I also intend on joining student organizations or causes that promote wildlife and national park preservation. I think that every American should be able to see the national parks, and in order for this to be possible, more attention and funding needs to be directed towards preservation so that future generations can continue to understand the importance of being outdoors and seeing the miracles of nature. As society becomes more reliant on technology and production, we are slowly losing a focus on the importance of the outdoors and the solace it can bring. It is extremely liberating to be outside, feeling the dirt underneath your feet, the wind blowing through your hair, and the sun shining on your skin. As cheesy as that might sound, it is extremely beneficial to physical and mental health to be outdoors. I hope to carry this frame of mind into my future endeavors and know that no matter where life leads me, I can always remember to find my peace in the outdoors.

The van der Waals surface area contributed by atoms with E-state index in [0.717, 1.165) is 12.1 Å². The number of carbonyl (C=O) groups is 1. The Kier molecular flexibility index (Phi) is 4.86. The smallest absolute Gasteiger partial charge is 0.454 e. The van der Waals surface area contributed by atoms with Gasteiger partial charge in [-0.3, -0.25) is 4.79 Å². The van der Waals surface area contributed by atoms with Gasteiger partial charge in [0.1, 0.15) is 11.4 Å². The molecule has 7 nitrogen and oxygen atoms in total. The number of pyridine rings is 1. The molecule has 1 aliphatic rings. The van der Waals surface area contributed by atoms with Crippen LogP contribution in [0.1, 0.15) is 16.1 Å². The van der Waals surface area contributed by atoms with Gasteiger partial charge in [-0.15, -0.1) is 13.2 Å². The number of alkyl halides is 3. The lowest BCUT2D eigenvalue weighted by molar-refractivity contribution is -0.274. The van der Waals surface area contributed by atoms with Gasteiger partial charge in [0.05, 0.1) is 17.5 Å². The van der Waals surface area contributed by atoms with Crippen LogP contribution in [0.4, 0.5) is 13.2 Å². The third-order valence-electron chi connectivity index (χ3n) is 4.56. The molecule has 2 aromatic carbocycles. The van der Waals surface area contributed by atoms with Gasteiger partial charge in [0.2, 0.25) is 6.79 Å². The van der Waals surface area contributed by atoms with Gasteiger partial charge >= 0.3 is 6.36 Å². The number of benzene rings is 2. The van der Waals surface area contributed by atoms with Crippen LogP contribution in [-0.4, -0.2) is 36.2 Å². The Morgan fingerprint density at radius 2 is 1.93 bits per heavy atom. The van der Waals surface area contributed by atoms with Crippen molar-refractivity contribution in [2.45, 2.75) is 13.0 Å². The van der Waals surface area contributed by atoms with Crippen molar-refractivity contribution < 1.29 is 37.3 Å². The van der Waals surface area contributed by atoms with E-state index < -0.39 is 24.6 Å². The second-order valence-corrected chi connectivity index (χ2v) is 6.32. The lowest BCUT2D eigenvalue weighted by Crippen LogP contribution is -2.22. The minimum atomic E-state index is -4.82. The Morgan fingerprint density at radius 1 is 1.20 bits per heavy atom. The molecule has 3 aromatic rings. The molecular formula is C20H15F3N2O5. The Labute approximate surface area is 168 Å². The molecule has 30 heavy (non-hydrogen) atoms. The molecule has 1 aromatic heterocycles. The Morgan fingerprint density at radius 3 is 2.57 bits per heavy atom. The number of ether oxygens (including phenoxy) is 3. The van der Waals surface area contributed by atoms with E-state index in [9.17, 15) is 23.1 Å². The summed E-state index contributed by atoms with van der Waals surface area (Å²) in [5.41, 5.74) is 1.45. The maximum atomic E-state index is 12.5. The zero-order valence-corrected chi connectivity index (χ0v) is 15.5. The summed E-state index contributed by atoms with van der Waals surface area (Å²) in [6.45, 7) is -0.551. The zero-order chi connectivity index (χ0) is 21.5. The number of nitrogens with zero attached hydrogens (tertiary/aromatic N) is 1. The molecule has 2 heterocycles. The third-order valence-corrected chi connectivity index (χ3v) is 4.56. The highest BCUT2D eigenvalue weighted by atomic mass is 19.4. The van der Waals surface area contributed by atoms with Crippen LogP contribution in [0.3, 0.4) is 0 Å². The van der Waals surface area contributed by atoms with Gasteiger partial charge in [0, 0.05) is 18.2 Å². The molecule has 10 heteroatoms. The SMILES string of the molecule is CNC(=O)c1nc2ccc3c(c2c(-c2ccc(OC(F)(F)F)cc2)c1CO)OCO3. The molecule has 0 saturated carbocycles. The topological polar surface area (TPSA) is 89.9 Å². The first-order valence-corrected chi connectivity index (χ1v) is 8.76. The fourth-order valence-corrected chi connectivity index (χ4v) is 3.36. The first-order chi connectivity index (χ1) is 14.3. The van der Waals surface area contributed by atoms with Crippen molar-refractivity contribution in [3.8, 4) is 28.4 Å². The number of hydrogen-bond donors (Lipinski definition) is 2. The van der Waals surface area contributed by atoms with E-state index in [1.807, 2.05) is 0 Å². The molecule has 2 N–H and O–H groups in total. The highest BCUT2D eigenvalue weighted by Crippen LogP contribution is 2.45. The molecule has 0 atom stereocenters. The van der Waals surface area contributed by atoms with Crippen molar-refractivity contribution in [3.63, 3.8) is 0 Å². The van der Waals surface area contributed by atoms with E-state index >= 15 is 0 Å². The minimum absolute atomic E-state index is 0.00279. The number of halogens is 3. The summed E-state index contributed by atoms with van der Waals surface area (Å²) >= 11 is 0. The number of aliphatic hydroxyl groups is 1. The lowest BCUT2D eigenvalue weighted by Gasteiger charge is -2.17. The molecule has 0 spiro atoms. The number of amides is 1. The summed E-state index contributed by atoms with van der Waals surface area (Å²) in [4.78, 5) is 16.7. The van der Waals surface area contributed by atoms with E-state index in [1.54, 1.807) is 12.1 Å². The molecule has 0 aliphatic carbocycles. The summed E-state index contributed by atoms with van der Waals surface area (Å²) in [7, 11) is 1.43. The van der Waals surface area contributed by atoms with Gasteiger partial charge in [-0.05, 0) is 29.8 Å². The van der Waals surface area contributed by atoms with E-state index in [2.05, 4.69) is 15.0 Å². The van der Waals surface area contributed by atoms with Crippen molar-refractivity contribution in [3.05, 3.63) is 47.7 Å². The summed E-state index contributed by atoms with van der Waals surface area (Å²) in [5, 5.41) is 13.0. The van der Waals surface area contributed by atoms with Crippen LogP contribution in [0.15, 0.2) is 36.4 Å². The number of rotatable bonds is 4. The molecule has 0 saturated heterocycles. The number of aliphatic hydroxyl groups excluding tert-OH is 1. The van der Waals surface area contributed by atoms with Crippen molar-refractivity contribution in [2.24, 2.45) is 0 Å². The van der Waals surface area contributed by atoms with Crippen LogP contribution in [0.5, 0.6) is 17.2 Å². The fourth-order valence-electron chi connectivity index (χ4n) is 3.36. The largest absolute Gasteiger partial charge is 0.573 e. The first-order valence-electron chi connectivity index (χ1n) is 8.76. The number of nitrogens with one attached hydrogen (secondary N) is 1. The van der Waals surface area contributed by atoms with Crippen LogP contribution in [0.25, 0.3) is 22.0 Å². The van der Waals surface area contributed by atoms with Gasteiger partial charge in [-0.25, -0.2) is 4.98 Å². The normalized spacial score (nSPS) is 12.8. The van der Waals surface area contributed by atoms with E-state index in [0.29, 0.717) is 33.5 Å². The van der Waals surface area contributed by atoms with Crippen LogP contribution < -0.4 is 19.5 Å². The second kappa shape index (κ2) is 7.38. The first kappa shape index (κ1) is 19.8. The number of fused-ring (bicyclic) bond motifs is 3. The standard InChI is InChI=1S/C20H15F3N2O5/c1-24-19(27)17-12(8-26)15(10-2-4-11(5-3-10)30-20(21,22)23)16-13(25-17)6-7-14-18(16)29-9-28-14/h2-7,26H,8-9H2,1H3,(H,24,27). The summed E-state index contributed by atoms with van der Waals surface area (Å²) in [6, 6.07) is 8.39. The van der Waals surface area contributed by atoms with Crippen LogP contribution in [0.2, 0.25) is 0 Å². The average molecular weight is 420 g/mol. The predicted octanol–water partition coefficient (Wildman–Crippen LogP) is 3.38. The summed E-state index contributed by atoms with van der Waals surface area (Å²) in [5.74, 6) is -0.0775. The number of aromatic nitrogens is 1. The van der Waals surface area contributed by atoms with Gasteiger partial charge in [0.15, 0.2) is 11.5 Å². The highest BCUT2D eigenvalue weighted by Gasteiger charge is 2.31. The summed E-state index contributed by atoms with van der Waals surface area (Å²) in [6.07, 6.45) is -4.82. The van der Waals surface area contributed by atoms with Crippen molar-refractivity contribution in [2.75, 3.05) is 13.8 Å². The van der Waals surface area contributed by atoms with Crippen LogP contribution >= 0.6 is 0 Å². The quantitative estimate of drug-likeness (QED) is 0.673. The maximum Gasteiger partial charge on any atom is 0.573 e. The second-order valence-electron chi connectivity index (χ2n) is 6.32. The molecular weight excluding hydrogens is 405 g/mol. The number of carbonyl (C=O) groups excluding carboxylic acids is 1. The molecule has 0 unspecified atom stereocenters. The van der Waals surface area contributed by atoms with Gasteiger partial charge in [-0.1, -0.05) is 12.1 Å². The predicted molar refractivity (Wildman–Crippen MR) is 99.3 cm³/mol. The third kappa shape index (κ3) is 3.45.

Here is a picture from each site I took during the trip. Looking back at these, I feel extremely grateful that I was able to see all of this, knowing that millions of people will never be able to have the same experience. I also feel a sense of gratitude that I understand the importance of these places, beyond the picture – I am able to take myself back to the location where the picture was taken and remember how the sights made me feel.

 

If you wish to learn more about my trip, I also kept a blog with more detailed information about each location, the hikes we did, and my reflections at Stepsophiawiedmann.blogspot.com

Leaving No Stone Unturned